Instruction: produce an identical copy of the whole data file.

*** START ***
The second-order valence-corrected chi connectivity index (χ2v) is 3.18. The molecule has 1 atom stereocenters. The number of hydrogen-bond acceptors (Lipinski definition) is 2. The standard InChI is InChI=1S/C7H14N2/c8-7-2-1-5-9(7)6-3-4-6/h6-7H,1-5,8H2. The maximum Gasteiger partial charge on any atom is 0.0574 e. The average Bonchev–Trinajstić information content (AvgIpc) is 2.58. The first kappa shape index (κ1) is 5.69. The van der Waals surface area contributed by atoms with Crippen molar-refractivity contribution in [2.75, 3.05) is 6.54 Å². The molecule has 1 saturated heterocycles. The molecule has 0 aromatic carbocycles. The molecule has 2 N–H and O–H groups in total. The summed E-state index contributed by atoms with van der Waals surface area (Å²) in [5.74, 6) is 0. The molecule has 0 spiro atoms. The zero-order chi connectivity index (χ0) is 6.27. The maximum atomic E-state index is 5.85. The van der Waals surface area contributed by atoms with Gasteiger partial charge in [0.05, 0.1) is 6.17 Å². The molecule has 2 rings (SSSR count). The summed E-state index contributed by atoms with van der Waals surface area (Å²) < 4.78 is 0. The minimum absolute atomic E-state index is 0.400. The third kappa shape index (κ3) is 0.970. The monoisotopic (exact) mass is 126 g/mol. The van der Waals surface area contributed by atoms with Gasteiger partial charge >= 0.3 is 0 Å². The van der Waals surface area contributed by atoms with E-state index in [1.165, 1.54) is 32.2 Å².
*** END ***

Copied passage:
The second-order valence-corrected chi connectivity index (χ2v) is 3.18. The molecule has 1 atom stereocenters. The number of hydrogen-bond acceptors (Lipinski definition) is 2. The standard InChI is InChI=1S/C7H14N2/c8-7-2-1-5-9(7)6-3-4-6/h6-7H,1-5,8H2. The maximum Gasteiger partial charge on any atom is 0.0574 e. The average Bonchev–Trinajstić information content (AvgIpc) is 2.58. The first kappa shape index (κ1) is 5.69. The van der Waals surface area contributed by atoms with Crippen molar-refractivity contribution in [2.75, 3.05) is 6.54 Å². The molecule has 1 saturated heterocycles. The molecule has 0 aromatic carbocycles. The molecule has 2 N–H and O–H groups in total. The summed E-state index contributed by atoms with van der Waals surface area (Å²) in [5.74, 6) is 0. The molecule has 0 spiro atoms. The zero-order chi connectivity index (χ0) is 6.27. The maximum atomic E-state index is 5.85. The van der Waals surface area contributed by atoms with Gasteiger partial charge in [0.05, 0.1) is 6.17 Å². The molecule has 2 rings (SSSR count). The summed E-state index contributed by atoms with van der Waals surface area (Å²) < 4.78 is 0. The minimum absolute atomic E-state index is 0.400. The third kappa shape index (κ3) is 0.970. The monoisotopic (exact) mass is 126 g/mol. The van der Waals surface area contributed by atoms with Gasteiger partial charge >= 0.3 is 0 Å². The van der Waals surface area contributed by atoms with E-state index in [1.165, 1.54) is 32.2 Å².